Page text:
We're dismayed as to why St. Louis Circuit Attorney Kim Gardner would drop the felony computer tampering charge against former Gov. Eric Greitens in return for his agreement to resign.
We're not trying to beat a dead horse. Nor do we want to delay our state's healing process over Greitens' short and scandalous term as governor. But if charges and investigations against Greitens are completed — rather than dropped — Missourians will see a resolution and see justice being served. That, we believe, will lead to more trust in the judicial system, more closure and, ultimately, faster healing.
The Associated Press reported former Missouri Supreme Court Chief Justice Michael Wolff said the agreement between Greitens' attorneys and Gardner's office is highly unusual because it protects Gardner and her staff from being sued for their actions and because Greitens did not have to plead guilty to any lesser charge.
"Here's a guy who gets to get out of a felony charge just by agreeing to quit his job," Wolff said. "Most people don't get this deal."
Gardner, whose office already has invested $65,000 in the cases against Greitens, said she had the evidence to pursue the charges. Her only explanation for making the deal to drop the charge was that "sometimes, pursuing charges is not the right or just thing to do for our city or state," according to the St. Louis Post-Dispatch.
We believe the question of whether charges should be pursued should be based on the evidence, not whether he resigns as governor.
In the same vein, we question why Cole County Prosecutor Mark Richardson hasn't explained his decision not to prosecute Greitens on a Class A misdemeanor of falsifying campaign finance reports.
Attorney General Josh Hawley investigated Greitens and believed the charge was warranted. He forwarded information to Richardson, who decided not to file a charge. As we reported, Richardson didn't say why not and declined to comment further.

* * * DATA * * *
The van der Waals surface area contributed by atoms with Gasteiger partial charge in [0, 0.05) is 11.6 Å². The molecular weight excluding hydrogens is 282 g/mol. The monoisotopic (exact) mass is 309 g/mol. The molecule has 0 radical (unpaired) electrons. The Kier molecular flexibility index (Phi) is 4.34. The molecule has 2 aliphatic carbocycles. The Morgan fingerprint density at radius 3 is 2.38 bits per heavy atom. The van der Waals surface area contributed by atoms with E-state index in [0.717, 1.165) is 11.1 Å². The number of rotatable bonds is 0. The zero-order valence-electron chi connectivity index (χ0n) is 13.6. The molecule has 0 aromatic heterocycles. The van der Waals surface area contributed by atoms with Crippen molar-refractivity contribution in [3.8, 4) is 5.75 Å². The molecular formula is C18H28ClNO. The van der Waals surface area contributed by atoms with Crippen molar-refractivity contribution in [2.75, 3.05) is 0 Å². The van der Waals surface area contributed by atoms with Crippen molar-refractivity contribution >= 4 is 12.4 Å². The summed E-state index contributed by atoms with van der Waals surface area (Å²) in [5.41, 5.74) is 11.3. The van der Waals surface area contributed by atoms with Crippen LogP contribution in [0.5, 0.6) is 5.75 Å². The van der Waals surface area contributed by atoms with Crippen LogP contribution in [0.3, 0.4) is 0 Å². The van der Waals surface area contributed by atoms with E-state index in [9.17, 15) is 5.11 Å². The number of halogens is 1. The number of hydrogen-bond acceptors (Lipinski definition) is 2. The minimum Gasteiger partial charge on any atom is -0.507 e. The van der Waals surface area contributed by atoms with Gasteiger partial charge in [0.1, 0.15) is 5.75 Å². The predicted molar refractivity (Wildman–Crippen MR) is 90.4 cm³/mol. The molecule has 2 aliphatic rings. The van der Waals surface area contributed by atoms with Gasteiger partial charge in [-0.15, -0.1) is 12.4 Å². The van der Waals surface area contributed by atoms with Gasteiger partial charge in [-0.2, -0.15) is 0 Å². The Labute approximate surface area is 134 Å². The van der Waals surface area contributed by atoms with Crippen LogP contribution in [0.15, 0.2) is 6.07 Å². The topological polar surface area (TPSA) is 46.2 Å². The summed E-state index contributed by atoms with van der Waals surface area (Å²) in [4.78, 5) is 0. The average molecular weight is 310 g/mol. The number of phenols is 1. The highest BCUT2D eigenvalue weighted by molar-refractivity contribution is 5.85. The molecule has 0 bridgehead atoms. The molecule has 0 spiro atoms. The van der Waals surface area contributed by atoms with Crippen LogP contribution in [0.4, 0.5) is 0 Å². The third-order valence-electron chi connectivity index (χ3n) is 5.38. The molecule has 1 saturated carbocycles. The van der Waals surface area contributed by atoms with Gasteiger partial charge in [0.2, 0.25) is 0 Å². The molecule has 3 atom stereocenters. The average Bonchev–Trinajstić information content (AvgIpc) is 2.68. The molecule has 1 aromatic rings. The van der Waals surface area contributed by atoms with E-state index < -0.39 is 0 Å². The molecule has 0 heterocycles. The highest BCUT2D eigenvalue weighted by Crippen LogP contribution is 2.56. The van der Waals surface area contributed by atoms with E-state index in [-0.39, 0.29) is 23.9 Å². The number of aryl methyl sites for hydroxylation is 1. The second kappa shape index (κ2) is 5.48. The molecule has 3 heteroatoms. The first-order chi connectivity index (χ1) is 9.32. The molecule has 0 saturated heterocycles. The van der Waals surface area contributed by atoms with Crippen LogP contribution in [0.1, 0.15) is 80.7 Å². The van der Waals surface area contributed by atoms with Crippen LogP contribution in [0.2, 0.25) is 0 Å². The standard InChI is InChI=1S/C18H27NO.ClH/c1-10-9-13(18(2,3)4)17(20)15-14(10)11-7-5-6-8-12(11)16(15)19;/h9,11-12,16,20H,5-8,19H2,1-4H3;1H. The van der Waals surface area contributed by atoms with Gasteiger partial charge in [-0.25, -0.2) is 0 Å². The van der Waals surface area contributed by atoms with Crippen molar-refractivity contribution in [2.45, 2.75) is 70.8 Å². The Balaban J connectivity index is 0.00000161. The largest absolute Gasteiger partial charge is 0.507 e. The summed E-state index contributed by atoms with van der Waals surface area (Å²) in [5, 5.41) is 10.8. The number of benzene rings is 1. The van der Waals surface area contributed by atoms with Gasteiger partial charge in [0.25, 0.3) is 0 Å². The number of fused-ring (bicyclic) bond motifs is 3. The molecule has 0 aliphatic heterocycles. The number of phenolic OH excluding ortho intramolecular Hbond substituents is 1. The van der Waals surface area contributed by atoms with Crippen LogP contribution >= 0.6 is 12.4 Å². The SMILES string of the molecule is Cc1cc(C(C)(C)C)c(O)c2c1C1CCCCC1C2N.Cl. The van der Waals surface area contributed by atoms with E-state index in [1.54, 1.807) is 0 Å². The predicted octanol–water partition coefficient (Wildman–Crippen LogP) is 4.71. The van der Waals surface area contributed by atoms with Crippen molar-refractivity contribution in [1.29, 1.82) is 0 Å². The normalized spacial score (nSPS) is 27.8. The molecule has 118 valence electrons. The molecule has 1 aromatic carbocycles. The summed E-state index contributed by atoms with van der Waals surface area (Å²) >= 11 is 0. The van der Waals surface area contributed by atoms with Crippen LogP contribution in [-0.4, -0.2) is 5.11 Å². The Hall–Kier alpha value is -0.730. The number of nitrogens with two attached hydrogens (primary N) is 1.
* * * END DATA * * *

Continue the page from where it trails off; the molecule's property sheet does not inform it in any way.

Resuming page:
Prosecutors have the discretion as to whether they file charges, and they're not required to explain themselves.
But in a case this prominent, not offering an explanation only breeds distrust of the legal system. In fact, it already has, as Richardson's ties to Greitens have been questioned.
The Attorney General's Office, meanwhile, continues to believe that there was probable cause for the charge to be filed.
The special House committee investigating alleged wrongdoing by Greitens abruptly cancelled three meetings last week after Greitens announced he would resign. It's unknown at this point what the committee's role will be now.
State Auditor Nicole Galloway said Greitens' resignation came hours before a court-ordered deadline for him to reveal details of his dark money operations. If Greitens is not required to turn over the information now, that could "deprive Missourians of the right to know how dark money and special interests are secretly influencing their government.
"In order to restore public trust, the legislature must continue to its work into the investigation of coordination between dark-money organizations and state entities," Galloway said in a news release.
We agree. The first step is for the committee to finish its work and issues a report to the public. Their work may provide the most complete account for Missourians, and for history, as to exactly what Greitens did or did not do.